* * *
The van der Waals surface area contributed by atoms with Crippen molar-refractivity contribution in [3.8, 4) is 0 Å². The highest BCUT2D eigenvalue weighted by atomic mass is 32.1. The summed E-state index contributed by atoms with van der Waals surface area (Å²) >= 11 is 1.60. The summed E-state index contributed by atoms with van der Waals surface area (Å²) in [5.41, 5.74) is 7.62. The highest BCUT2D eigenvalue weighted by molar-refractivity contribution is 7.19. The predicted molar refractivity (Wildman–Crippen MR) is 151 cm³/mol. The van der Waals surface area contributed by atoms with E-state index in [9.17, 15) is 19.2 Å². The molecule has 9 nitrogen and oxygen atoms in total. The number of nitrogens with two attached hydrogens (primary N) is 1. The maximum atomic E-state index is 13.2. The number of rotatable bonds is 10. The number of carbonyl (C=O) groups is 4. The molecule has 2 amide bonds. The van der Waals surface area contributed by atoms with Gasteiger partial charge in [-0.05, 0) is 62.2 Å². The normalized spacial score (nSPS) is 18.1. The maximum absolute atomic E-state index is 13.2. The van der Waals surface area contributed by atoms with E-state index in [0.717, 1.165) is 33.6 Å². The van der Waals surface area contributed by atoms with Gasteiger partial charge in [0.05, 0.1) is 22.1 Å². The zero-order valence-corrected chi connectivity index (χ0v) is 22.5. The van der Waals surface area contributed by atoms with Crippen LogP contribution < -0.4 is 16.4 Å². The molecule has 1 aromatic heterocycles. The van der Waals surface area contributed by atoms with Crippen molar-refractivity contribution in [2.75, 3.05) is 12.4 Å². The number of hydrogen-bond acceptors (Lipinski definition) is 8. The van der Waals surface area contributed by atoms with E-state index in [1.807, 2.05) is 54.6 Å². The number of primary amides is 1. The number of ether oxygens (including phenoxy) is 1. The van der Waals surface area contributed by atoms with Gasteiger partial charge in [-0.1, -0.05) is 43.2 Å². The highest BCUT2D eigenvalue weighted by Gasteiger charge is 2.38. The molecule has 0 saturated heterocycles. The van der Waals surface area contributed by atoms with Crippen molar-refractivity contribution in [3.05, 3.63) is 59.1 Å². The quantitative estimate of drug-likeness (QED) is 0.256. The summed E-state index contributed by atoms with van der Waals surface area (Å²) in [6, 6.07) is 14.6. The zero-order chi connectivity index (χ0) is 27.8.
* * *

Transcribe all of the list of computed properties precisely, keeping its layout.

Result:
The van der Waals surface area contributed by atoms with Crippen molar-refractivity contribution in [3.8, 4) is 0 Å². The highest BCUT2D eigenvalue weighted by atomic mass is 32.1. The summed E-state index contributed by atoms with van der Waals surface area (Å²) >= 11 is 1.60. The summed E-state index contributed by atoms with van der Waals surface area (Å²) in [5.41, 5.74) is 7.62. The highest BCUT2D eigenvalue weighted by molar-refractivity contribution is 7.19. The predicted molar refractivity (Wildman–Crippen MR) is 151 cm³/mol. The van der Waals surface area contributed by atoms with E-state index in [9.17, 15) is 19.2 Å². The molecule has 9 nitrogen and oxygen atoms in total. The number of nitrogens with two attached hydrogens (primary N) is 1. The maximum atomic E-state index is 13.2. The number of rotatable bonds is 10. The number of carbonyl (C=O) groups is 4. The molecule has 2 amide bonds. The van der Waals surface area contributed by atoms with Gasteiger partial charge in [-0.05, 0) is 62.2 Å². The normalized spacial score (nSPS) is 18.1. The maximum absolute atomic E-state index is 13.2. The van der Waals surface area contributed by atoms with E-state index in [0.717, 1.165) is 33.6 Å². The van der Waals surface area contributed by atoms with Gasteiger partial charge in [0.05, 0.1) is 22.1 Å². The zero-order valence-corrected chi connectivity index (χ0v) is 22.5. The van der Waals surface area contributed by atoms with Crippen LogP contribution < -0.4 is 16.4 Å². The molecule has 1 aromatic heterocycles. The van der Waals surface area contributed by atoms with Crippen molar-refractivity contribution in [2.75, 3.05) is 12.4 Å². The number of hydrogen-bond acceptors (Lipinski definition) is 8. The van der Waals surface area contributed by atoms with E-state index in [1.807, 2.05) is 54.6 Å². The number of primary amides is 1. The number of ether oxygens (including phenoxy) is 1. The van der Waals surface area contributed by atoms with Gasteiger partial charge in [-0.1, -0.05) is 43.2 Å². The highest BCUT2D eigenvalue weighted by Gasteiger charge is 2.38. The molecule has 0 saturated heterocycles. The van der Waals surface area contributed by atoms with Crippen molar-refractivity contribution in [3.05, 3.63) is 59.1 Å². The quantitative estimate of drug-likeness (QED) is 0.256. The summed E-state index contributed by atoms with van der Waals surface area (Å²) in [6, 6.07) is 14.6. The zero-order chi connectivity index (χ0) is 27.8.